What is her Church?

  11. Marina Avatar

    Thank you very much for posting my video on your blog.God Bless you..

  12. fatherstephen Avatar


    I have seen a number of your youtube videos and they are very impressive. Thank you for sharing such wonderful things with others!

  13. handmaidleah Avatar

    In my Church, (Holy Theophany, Colo Spgs) the women with uncovered heads are the minority… Those who do not cover were mostly brought up that women don’t have to do that anymore, never knowing that head covering has nothing to do with (in)equality. Some will cover only for Pascha – it is an individual choice, whatever a woman’s reason there is no mocking of it.
    At my old parish only three women covered, the Matushka, and two others (I was one, I am also the godchild of one of these women and that could have something to do with why I cover). We are all converts, too, which I find fascinating. Mostly it was a matter of being a bit non-conformist for me and being Orthodox. Covering my head was the easiest way to begin to change, yes external, but it was so different that it wrought many changes internally as well.
    Being an Orthodox Christian is to be non-conformist; in rebellion against the world and its pressures.
    As an aside, Orthodox Jews also cover their heads as well as some protestant sects.
    Christ is born! Glorify Him!

  14. Visibilium Avatar

    There’s a Baptist church around here where women wear mantillas on first Sundays for communion.

  15. Steve Avatar


    The language of the veil is not unknown in the Roman Catholic world. The first tabernacle was so covered, when it received the eternal promise of the condescending God.

    Thank you so much for your reflections here.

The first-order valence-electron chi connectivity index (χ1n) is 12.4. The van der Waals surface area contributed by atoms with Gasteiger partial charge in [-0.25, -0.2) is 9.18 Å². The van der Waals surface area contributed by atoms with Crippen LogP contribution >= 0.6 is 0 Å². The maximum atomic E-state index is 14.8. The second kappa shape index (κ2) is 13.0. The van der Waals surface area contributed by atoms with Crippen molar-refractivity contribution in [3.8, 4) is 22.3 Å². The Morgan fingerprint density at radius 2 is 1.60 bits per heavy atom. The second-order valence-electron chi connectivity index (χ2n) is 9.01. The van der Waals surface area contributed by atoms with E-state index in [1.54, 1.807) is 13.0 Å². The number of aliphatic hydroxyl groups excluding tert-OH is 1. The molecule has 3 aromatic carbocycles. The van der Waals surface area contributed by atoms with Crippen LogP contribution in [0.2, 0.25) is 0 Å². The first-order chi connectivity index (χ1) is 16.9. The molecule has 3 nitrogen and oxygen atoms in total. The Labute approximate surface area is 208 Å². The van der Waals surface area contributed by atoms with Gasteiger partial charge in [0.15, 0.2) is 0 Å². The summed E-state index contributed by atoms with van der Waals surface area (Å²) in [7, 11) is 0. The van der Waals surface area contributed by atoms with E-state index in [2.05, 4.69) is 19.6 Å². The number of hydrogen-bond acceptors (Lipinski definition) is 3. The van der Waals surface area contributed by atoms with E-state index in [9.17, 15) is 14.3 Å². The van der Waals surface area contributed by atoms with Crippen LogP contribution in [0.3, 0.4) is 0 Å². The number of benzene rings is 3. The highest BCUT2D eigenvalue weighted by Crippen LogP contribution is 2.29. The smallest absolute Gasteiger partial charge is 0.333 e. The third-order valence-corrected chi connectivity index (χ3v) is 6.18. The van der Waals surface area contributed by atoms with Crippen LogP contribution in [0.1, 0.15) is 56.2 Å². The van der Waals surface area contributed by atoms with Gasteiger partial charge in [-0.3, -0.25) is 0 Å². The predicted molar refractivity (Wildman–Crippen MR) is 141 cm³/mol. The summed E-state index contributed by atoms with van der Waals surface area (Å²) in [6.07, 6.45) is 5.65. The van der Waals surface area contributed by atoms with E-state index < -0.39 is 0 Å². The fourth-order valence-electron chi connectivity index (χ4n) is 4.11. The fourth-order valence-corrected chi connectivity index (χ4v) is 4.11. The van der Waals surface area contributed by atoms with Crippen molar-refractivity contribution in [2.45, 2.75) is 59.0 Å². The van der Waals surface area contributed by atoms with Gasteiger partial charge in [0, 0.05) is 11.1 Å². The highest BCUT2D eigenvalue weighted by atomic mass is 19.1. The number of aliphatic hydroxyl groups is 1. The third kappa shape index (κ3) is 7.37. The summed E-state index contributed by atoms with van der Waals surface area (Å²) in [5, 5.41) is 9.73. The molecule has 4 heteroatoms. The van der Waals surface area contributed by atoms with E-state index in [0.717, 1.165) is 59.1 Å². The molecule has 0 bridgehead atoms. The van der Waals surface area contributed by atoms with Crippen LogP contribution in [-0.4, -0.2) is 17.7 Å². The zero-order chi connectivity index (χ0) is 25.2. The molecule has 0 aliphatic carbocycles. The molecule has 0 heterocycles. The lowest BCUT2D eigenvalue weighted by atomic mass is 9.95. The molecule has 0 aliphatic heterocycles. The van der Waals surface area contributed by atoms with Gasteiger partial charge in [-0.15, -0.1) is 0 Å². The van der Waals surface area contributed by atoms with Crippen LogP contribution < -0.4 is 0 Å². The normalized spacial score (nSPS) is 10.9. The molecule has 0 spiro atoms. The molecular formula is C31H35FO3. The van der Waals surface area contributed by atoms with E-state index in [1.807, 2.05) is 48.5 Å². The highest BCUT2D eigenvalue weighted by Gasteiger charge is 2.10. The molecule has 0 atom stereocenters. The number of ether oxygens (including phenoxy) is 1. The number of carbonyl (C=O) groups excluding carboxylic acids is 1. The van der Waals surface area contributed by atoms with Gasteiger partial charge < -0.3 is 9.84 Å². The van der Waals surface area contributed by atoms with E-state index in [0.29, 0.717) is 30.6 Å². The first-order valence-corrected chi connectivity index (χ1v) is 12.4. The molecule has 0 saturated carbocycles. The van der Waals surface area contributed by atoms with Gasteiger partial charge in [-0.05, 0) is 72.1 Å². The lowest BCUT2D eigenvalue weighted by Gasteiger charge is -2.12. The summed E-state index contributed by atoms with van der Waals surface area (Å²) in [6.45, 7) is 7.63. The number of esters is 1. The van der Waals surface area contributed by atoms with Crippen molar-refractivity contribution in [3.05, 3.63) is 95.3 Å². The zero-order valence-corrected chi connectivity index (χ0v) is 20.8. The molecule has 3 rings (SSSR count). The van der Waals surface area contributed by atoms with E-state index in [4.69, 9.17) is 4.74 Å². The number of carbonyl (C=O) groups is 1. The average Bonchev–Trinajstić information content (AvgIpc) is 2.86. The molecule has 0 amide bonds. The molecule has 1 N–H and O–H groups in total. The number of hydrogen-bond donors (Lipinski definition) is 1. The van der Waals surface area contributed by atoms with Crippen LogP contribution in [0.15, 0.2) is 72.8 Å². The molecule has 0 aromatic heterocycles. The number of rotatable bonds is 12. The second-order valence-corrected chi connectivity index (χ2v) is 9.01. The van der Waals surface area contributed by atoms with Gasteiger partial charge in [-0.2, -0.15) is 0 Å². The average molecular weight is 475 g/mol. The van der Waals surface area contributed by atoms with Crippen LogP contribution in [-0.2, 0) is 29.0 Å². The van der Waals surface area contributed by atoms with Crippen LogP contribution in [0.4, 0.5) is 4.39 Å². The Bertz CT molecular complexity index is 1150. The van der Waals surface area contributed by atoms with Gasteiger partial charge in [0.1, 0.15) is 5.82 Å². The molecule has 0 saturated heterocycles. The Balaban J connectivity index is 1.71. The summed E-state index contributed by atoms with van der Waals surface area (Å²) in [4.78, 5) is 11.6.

16. David Youngberg Avatar
    David Youngberg

    What can you tell me about Nesterov’s painting of Jesus visiting Russian peasants after his resurrection?

  17. Fr. Stephen Freeman Avatar

    I do not know if Nesterov had anything specific in mind. There were always folktales of Christ appearing (in disguise) in Russia. But this painting is essentially an expression of “Holy Russia.” Some ridicule the phrase as being an idealization that was never real, but I believe the concept of Holy Russia to be good and salutary. It is, as in many historically Orthodox countries, a sense that the true identity of Russia is found in its Orthodoxy and in nothing else. This painting represents that ideal.

    As an Anglo, I would compare it to the British notion of “Logres and Britain.” Only with Logres and Britain, we are dealing with a truly fictionalized spiritual ideal. Holy Russia was a very incarnate reality at many points and places. I taste its flavor in many samplings of Russian culture, as I can in Serbian, Romanian, Greek, etc. I cannot taste it yet in America. Too little salt.

  18. Rdr. John Avatar
    Rdr. John

    Thank you, Father. I’m guessing Mr Youngblood asked about this because Mormon bloggers have begun using the painting to support their teachings, e.g., that Christ visited N. America. A friend passed one of those along a few days ago.

  19. Fr. Stephen Freeman Avatar

    Rdr. John
    If Mormon claims were that simple, I’d be worried. They are such a mish-mash of fabrication and nonsense, with the Book itself clearly being a 19th century fabrication based on internal evidence alone. It’s not even a good fabrication.

  20. Rdr. John Avatar
    Rdr. John

    Amen, Father!